Dark History: Archbishop Mummies & Hungry Vultures


Grab a torch and let’s explore the next episode of ‘Dark History’. Shine a light on the shadowy realm of humanity’s ancient past and uncover how ancient cultures lived with death. Get ready to exhume dirty facts about archbishop mummies, purgatory, hungry vultures and sky burials.


Say, “No Way to Decay”

We learned that tossin’ dirt on a vacant body won’t preserve its squishy innards. Unfortunately.

Sophisticated techniques needed to be discovered, and tricks of the ancient’s trade, are still buried outside the realm of our knowledge. Creating a mummy ain’t easy. You only have one chance to get things right or you’re just cookin’ maggot food. Tasty.

Every culture has a special way to deal with their dead.

Ancient Tibetans hauled their deceased comrades on top a mountain—hungry vultures took care of the rest. Literally. And hopefully. This ritual was known as a ‘sky burial’ and it’s still being practiced.

Picky avian eaters nibble on carcasses, and they don’t leave behind any leftovers.

If deceased individuals were not offered to insatiable vultures, they returned as a vengeful ghoul, and, well…you can imagine what happened next.

Other cultures just said, “No way to decay”.

Mummification is the ancient art of ripping off Death, because Death, after all, is a greedy bastard. We’re supposed to give it all up after we bite the big one: skin, organs, eyeballs, hair, nails—all the good stuff. Giving up our life just ain’t enough.

Medieval clerics devised clever methods which were designed to rip-off Death, and so did Egyptians, of course. Medieval mummy recipes probably weren’t the same as the ancient Egyptian’s recipe, however, the outcome was the same (more or less).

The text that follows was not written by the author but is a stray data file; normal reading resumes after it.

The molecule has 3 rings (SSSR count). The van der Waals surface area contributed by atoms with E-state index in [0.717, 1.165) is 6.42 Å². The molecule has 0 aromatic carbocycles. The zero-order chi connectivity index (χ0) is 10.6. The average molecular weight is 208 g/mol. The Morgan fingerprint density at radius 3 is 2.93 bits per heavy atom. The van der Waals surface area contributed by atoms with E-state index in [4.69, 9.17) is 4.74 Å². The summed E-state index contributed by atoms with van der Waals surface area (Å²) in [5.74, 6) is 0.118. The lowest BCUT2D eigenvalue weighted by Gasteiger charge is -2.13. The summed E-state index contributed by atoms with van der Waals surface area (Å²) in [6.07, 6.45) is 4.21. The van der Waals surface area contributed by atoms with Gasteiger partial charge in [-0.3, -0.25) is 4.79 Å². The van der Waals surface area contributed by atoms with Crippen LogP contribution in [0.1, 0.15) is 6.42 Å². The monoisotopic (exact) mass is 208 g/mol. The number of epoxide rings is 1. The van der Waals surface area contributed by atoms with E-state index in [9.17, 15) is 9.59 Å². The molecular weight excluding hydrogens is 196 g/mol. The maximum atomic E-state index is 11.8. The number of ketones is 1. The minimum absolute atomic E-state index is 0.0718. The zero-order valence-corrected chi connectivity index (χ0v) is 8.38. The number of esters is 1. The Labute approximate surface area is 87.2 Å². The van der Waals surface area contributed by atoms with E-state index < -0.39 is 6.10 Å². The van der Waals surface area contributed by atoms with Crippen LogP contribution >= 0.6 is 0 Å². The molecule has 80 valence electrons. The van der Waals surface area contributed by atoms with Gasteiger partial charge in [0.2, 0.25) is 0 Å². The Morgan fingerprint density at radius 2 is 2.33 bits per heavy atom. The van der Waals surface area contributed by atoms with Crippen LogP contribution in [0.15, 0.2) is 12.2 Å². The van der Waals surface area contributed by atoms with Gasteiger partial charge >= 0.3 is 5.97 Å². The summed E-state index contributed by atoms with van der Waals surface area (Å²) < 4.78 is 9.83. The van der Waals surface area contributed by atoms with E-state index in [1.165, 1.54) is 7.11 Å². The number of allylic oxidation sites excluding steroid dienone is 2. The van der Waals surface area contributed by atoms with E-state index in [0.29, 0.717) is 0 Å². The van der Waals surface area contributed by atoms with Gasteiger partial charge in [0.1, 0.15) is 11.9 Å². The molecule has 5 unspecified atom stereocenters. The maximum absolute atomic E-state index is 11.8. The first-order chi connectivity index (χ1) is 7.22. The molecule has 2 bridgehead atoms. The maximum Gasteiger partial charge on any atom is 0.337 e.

Are you ready to meet a real mummy?

Here lies…

Archbishop Dom Lourenco Vicente.


Image Credit: Karina Pinella


Dom is a certified mummy, and a good lookin’ one, too!

The archbishop’s teeth seem like they were bleached by angels. Dom’s skin looks like turkey jerky, but he’s still got it, and that’s impressive. Lips are overrated. Do you know a dead person who still has their nostrils? Exactly.


Image Credit: Karina Pinella


Peder Winstrup, a magnificent 17th-century mummy, forfeited his life in 1691. Peder kept his beard, though. And that’s what matters.

Researchers discovered that Peder’s coffin was loaded with spices, and that helped preserve biological tissue. Specific climate conditions also dispelled the curse of decay.

Dom and Peder probably have a few things in common—including what’s hidden inside their comfy pillows. Peder’s pillow was stuffed with secret herbs, and it looks like Dom’s pillow could actually be his personal spice rack.


Need more spices and mummies? Click here!



Living on a Prayer

Let’s face it—how long would it take you to absolve all your sins?

Purgatory is where dirty souls get blasted with a fire hose. Souls gotta be squeaky clean, especially if they want to ascend through the Pearly Gates. Oh! Remember that scrumptious candy bar you stole? Guess what? That artificial nougat bar is now gonna cost you some time, and a lot of it, pal.

Purgatory is also where bad souls sit in a dark corner and think about every pitiful atrocity they committed, like forgetting to feed their sister’s hamster, or banging the boss. Everyone needs a raise, right?


Knight Effigy Image Credit: Britain Express


Prayer helped to speed up the process.

Many people (knights, for example) commissioned effigies—carvings or sculptures which eternally depict themselves praying. Medieval effigies were commonly placed inside churches, that way people could offer their free prayer to the dirty soul who’s trying to absolve a few thousand sins. No big deal.

The more prayers, the better. Apparently.

Archbishop mummies could be a type of effigy. Someone needed a way to soak up more prayers than their competition. But that’s pure speculation. Think about it: would you rather give your prayers to an artist’s shitty rendition? Or would you rather offer your prayers to the real deal?


Secret herbs, mummies or hungry vultures—we’ll continue to cheat Death and find a way to take our life back. Keep your torch nearby and someday we’ll shine a light on the next episode of ‘Dark History’.



** Further Resources **

Mummified Bishop of Lund

The Egyptians: Mummies

Ancient Origins: Sky Burial

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Published by Dead Donovan

SlasherMonster Magazine

15 thoughts on “Dark History: Archbishop Mummies & Hungry Vultures

    1. Garlic has special antibacterial properties. I like using ‘Japanese seven spice’ (Schichimi togarashi). The spice includes red pepper, Sichuan pepper, ginger, white & black sesame seeds, orange peel and nori flakes.

      Liked by 1 person

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